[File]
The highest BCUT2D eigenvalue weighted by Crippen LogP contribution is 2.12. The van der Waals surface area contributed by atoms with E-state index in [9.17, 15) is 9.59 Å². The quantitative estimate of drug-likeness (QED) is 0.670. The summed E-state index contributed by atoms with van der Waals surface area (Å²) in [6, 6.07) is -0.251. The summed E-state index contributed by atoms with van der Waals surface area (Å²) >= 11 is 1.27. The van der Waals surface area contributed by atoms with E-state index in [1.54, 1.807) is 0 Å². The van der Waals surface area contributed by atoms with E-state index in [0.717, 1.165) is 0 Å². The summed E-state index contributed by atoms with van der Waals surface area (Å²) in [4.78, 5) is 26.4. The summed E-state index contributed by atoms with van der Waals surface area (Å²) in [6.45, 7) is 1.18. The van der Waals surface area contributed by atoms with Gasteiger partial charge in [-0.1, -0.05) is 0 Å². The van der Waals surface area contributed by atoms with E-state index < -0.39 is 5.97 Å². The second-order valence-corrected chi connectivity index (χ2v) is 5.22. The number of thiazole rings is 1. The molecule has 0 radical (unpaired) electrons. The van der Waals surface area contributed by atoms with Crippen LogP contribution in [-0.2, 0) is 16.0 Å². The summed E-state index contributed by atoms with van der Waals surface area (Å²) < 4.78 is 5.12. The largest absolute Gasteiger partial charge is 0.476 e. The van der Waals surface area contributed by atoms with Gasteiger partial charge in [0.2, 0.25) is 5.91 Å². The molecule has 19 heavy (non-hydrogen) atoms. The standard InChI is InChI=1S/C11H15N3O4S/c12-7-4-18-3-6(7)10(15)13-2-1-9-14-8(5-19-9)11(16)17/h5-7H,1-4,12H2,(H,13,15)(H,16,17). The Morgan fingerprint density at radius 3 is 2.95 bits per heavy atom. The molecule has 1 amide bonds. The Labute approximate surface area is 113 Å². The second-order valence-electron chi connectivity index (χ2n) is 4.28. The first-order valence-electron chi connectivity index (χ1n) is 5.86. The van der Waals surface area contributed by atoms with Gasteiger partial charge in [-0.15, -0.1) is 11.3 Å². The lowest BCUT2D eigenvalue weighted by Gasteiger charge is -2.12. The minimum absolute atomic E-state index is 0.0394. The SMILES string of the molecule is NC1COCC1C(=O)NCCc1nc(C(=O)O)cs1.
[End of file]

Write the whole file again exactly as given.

The highest BCUT2D eigenvalue weighted by Crippen LogP contribution is 2.12. The van der Waals surface area contributed by atoms with E-state index in [9.17, 15) is 9.59 Å². The quantitative estimate of drug-likeness (QED) is 0.670. The summed E-state index contributed by atoms with van der Waals surface area (Å²) in [6, 6.07) is -0.251. The summed E-state index contributed by atoms with van der Waals surface area (Å²) >= 11 is 1.27. The van der Waals surface area contributed by atoms with E-state index in [1.54, 1.807) is 0 Å². The van der Waals surface area contributed by atoms with E-state index in [0.717, 1.165) is 0 Å². The summed E-state index contributed by atoms with van der Waals surface area (Å²) in [4.78, 5) is 26.4. The summed E-state index contributed by atoms with van der Waals surface area (Å²) in [6.45, 7) is 1.18. The van der Waals surface area contributed by atoms with Gasteiger partial charge in [-0.1, -0.05) is 0 Å². The van der Waals surface area contributed by atoms with E-state index < -0.39 is 5.97 Å². The second-order valence-corrected chi connectivity index (χ2v) is 5.22. The number of thiazole rings is 1. The molecule has 0 radical (unpaired) electrons. The van der Waals surface area contributed by atoms with Crippen LogP contribution in [-0.2, 0) is 16.0 Å². The summed E-state index contributed by atoms with van der Waals surface area (Å²) < 4.78 is 5.12. The largest absolute Gasteiger partial charge is 0.476 e. The van der Waals surface area contributed by atoms with Gasteiger partial charge in [0.2, 0.25) is 5.91 Å². The molecule has 19 heavy (non-hydrogen) atoms. The standard InChI is InChI=1S/C11H15N3O4S/c12-7-4-18-3-6(7)10(15)13-2-1-9-14-8(5-19-9)11(16)17/h5-7H,1-4,12H2,(H,13,15)(H,16,17). The Morgan fingerprint density at radius 3 is 2.95 bits per heavy atom. The molecule has 1 amide bonds. The Labute approximate surface area is 113 Å². The second-order valence-electron chi connectivity index (χ2n) is 4.28. The first-order valence-electron chi connectivity index (χ1n) is 5.86. The van der Waals surface area contributed by atoms with Gasteiger partial charge in [-0.15, -0.1) is 11.3 Å². The lowest BCUT2D eigenvalue weighted by Gasteiger charge is -2.12. The minimum absolute atomic E-state index is 0.0394. The SMILES string of the molecule is NC1COCC1C(=O)NCCc1nc(C(=O)O)cs1.